Thinking of Going Camping? With a little planning, your dog can go too!
As pet lovers start to move about the country, no doubt we will all be taking our dogs with us, right? Domestic travel has never looked so good, especially with our furry companions by our side. Here, I share with you some tips to enjoy camping with your dog.
- Check the local, state and national park rules before embarking on your journey. While most national parks are off-limits to dogs to protect the fragile wildlife, some campsites on the outer skirts of parks can be pet friendly.
- If travelling interstate, check the regulations for restraint in the car whilst travelling as some states require harnesses and seat belts at all times.
- Make sure your dog’s health is the best it can be. You will likely be a long way from your regular vet so it’s a good idea to get a check-up before you leave.
- Make sure your dog’s preventatives are up to date. Even in winter on the east coast paralysis ticks are about. Camping in nature means more wildlife, these harmlessly carry the deadly paralysis ticks that will then attach your pet.
- Update your pet’s microchip details with both your vet and the national register.
- Trim your dog’s fur if long, especially between the paw pads. Camping means extra burrs and leaf litter getting caught in the fur, so to make these things easily identifiable, keep the fur short.
- Check your pet ’s fur every day whilst on your camp trip. Pack the Dr Zoo bamboo brush to easily remove anything that attaches itself to the coat.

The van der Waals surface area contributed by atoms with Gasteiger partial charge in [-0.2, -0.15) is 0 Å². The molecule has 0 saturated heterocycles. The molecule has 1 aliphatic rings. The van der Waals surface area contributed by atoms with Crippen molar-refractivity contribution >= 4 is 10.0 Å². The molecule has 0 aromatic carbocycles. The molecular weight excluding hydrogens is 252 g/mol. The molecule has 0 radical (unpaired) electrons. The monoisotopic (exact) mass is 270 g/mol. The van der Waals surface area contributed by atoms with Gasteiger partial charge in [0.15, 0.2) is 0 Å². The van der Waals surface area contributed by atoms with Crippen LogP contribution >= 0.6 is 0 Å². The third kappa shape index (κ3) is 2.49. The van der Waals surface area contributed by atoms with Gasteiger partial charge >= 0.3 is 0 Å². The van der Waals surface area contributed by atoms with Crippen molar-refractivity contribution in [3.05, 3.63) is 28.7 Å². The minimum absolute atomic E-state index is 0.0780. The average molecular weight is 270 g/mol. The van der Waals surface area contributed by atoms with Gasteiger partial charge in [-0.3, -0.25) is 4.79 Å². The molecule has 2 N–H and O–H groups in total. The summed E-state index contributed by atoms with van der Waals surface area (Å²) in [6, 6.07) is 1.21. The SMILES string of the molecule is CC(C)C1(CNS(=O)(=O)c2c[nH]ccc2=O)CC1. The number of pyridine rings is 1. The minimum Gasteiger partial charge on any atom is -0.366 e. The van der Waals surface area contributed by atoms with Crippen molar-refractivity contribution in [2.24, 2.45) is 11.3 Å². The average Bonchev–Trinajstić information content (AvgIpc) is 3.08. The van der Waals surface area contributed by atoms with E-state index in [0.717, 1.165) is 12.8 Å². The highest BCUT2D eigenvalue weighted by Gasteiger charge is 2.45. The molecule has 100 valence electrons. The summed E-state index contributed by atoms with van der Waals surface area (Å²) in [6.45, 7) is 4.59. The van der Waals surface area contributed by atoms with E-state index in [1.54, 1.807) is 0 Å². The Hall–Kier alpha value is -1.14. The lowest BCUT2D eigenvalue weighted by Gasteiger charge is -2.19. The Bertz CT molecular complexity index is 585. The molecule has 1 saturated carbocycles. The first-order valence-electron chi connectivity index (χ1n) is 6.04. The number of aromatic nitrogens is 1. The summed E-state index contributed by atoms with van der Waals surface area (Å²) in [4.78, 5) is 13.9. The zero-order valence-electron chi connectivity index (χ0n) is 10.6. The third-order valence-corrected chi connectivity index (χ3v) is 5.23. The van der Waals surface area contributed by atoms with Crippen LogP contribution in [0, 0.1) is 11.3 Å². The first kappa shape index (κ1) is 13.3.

- If you’re planning on hiking or doing day trips, plan ahead and take your dog! Do not leave them tied up at the campsite or the car. This is an adventure for everyone and the only one who will be having more fun on the trails or beaches than you, is your dog.
- Pack extra food and water bowls in air-tight containers. Include a collapsible water bowl or bottle to take with you on walks. Hopefully, your dog is on mainly a dry food diet as it will be easier to store and keep at the campsite.
- Only bring food out at mealtimes and do not leave it out overnight. This will encourage the native wildlife to come and pick at it and potentially cause sleepless nights for everybody and sickness in our precious native species.
- Make sure your dog is kept on a lead at the campsite. This will limit their interaction with other animals, potential dog fights plus protect our wildlife. Update that lead if needed!
- Leave no trace. Pack plenty of waste bags and ensure you pick up after your dog. There are some great biodegradable doggy poop bags on the market now.
- Ensure your dog is protected during the warmth of the day and the cool of the night. Pack their favourite blanket or if heading down south get them a jacket for the night time.
- Make sure your dog is in the tent with you when you are sleeping. If they are unsettled in the sleeping compartment then encourage them into the vestibule at the front of most tents where they have more space. In saying that, ensure your tent is big enough to accommodate everyone. If you have a small dog, this is where crate training prior can be of huge benefit as your pet feels comfortable in their little den space.
- Don’t try and train your dog on the camping trip, do it in advance. Barking can be disturbing to other campers and if your pet is distressed in an unfamiliar environment, these behaviours can worsen. Refresh on all your commands well in advance.
- Invest in a reflective collar. Your dog will be easily spotted if he does get away from the lead.
- Try a few day trips first and see how your dog goes in that environment. Be true to yourself about their personality and plan accordingly.
- Prepare your dog for longer car rides and talk to your vet about options for car sickness.
- Have fun and explore this beautiful country!
Xo Dogtor Andy